🤔 MEDIUM

This MCQ tests your knowledge of the physiological and pathophysiological principles behind the GFR.

Reviewed by Jonathan Loomes-Vrdoljak

## Glomerular filtration and assessment of renal function

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 Question 1

What is glomerular filtration rate (GFR)?

 A The concentration of metabolites that are filtered by one kidney / unit time B The volume of water reabsorbed by the kidneys/ unit time C The total volume of filtrate formed by all nephrons in both kidneys/ unit time D The volume of filtrate that is reabsorbed by the kidneys/ unit time
 Question 2

How is glomerular filtration rate (GFR) altered by acute kidney injury?

 A Increased B Decreased C Remains unchanged D Only reabsorption is altered
 Question 3

How is GFR calculated?

 A GFR = ClX = (UX) B GFR = Kf x NFP C GFR = PG – PB – πG + πB D GFR = Urinary excretion rate = Filtration rate + Secretion rate – Reabsorption rate
Question 3 Explanation:
Kf is the filtration constant/coefficient (that is a factor of membrane permeability and surface area) and NFP is the net filtration pressure.
 Question 4

Which parameter of the GFR equation does diabetic nephropathy most likely alter?

 A Kf, as the surface area available for filtration is reduced B Kf, as membrane permeability is increased C NFP as the oncotic pressure if the blood is increased D NFP as the oncotic pressure if the filtrate is increased
Question 4 Explanation:
The first detectable change in the kidneys is a thickening of the basement membrane (see https://unckidneycenter.org/kidneyhealthlibrary/glomerular-disease/diabetes/ for a good picture) and over time the damage leads to them being unable to filter the blood any further, so you get a reduced surface area and a reduced GFR. Confusingly, despite damage to and thickening of the filtration membrane, there is often an increase in protein in the filtrate; however, as we see a reduction in GFR we can assume that the effect of surface area plays a bigger role that oncotic pressures and therefore A is the correct answer.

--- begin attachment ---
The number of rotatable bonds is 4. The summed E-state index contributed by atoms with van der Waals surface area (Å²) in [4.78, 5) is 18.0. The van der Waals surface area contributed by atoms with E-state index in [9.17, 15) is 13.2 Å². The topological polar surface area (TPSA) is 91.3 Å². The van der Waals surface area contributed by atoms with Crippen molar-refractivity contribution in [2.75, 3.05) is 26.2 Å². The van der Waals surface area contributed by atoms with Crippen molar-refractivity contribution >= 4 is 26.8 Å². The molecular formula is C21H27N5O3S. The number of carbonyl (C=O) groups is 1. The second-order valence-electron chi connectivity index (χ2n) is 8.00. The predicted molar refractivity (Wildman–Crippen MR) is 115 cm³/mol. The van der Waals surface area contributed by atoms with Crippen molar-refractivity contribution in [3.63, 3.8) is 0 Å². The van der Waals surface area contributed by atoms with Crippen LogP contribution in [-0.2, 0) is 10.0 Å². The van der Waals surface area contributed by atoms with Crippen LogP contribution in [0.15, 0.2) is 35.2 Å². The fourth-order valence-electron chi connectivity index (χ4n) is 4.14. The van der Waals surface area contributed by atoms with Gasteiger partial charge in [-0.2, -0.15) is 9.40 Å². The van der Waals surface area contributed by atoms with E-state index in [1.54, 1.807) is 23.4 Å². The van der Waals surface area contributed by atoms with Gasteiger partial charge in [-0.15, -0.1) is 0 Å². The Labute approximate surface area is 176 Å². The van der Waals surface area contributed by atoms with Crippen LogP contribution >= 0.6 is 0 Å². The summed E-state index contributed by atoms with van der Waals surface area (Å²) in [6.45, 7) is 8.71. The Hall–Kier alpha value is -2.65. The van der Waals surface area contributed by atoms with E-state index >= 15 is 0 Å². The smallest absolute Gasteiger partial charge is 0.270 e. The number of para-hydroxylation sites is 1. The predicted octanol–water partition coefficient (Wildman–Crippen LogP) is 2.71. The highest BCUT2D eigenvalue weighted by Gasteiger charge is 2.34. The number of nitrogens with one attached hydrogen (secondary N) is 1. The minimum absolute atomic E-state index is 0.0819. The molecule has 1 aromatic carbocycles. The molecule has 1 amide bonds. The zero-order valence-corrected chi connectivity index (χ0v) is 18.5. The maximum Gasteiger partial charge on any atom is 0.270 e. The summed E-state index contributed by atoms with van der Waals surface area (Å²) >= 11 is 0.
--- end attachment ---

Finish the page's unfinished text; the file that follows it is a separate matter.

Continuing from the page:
Question 5

What is Net Filtration Pressure (NFP)?

 A NFP = PG + PB – πG + πB B NFP = PG – PB + πG + πB C NFP = PG – PB – πG - πB D NFP = PG – PB – πG + πB
 Question 6

Your patient has liver failure and is unable to produce albumin. How does this affect the net filtration pressure (NFP)?

 A The Bowman’s capsule colloid pressure increases, reducing NFP B Blood plasma oncotic pressure decreases, increasing NFP C Blood plasma oncotic pressure increases, increasing NFP D Blood plasma hydrostatic pressure increases, increasing NFP
Question 6 Explanation:
Albumin plays a major role in providing oncotic pressure in the blood so a reduction would mean that NFP would increase because there was less protein holding water back from entering the filtrate. In truth, the situation is a lot more complicated then that as the reduced protein would also lead to reduced blood pressure.

For a more comprehensive discussion of the relationship between liver disease and GFR see https://www.ncbi.nlm.nih.gov/pmc/articles/PMC4552961/.

 Question 7

What is the main way the body regulates GFR with reference to the equation GFR = Kf x NFP?

 A By altering net filtration pressure, specifically by altering PG B By altering net filtration pressure, specifically by altering PB C By altering blood plasma oncotic pressure, πG D By altering filtrate oncotic pressure, πB
Question 7 Explanation:
PG is the hydrostatic pressure in the glomerulus.
 Question 8

Which of the following is false?